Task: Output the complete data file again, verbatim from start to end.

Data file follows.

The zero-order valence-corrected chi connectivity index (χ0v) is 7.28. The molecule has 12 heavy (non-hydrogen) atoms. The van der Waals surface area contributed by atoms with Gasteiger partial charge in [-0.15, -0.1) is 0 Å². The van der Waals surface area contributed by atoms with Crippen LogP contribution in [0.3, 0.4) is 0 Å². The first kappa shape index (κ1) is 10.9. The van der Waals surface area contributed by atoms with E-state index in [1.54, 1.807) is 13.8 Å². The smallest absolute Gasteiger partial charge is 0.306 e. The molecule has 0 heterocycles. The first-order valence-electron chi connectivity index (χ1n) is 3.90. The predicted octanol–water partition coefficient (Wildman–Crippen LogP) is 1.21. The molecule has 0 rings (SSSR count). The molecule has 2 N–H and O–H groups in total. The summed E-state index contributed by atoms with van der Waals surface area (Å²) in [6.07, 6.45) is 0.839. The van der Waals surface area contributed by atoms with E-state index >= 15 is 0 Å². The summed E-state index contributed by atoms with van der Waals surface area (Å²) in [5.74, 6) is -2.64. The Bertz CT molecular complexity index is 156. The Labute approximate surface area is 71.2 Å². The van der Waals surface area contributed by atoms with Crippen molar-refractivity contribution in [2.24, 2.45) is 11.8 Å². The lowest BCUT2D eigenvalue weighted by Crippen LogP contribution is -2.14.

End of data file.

The zero-order valence-corrected chi connectivity index (χ0v) is 7.28. The molecule has 12 heavy (non-hydrogen) atoms. The van der Waals surface area contributed by atoms with Gasteiger partial charge in [-0.15, -0.1) is 0 Å². The van der Waals surface area contributed by atoms with Crippen LogP contribution in [0.3, 0.4) is 0 Å². The first kappa shape index (κ1) is 10.9. The van der Waals surface area contributed by atoms with E-state index in [1.54, 1.807) is 13.8 Å². The smallest absolute Gasteiger partial charge is 0.306 e. The molecule has 0 heterocycles. The first-order valence-electron chi connectivity index (χ1n) is 3.90. The predicted octanol–water partition coefficient (Wildman–Crippen LogP) is 1.21. The molecule has 0 rings (SSSR count). The molecule has 2 N–H and O–H groups in total. The summed E-state index contributed by atoms with van der Waals surface area (Å²) in [6.07, 6.45) is 0.839. The van der Waals surface area contributed by atoms with E-state index >= 15 is 0 Å². The summed E-state index contributed by atoms with van der Waals surface area (Å²) in [5.74, 6) is -2.64. The Bertz CT molecular complexity index is 156. The Labute approximate surface area is 71.2 Å². The van der Waals surface area contributed by atoms with Crippen molar-refractivity contribution in [2.24, 2.45) is 11.8 Å². The lowest BCUT2D eigenvalue weighted by Crippen LogP contribution is -2.14.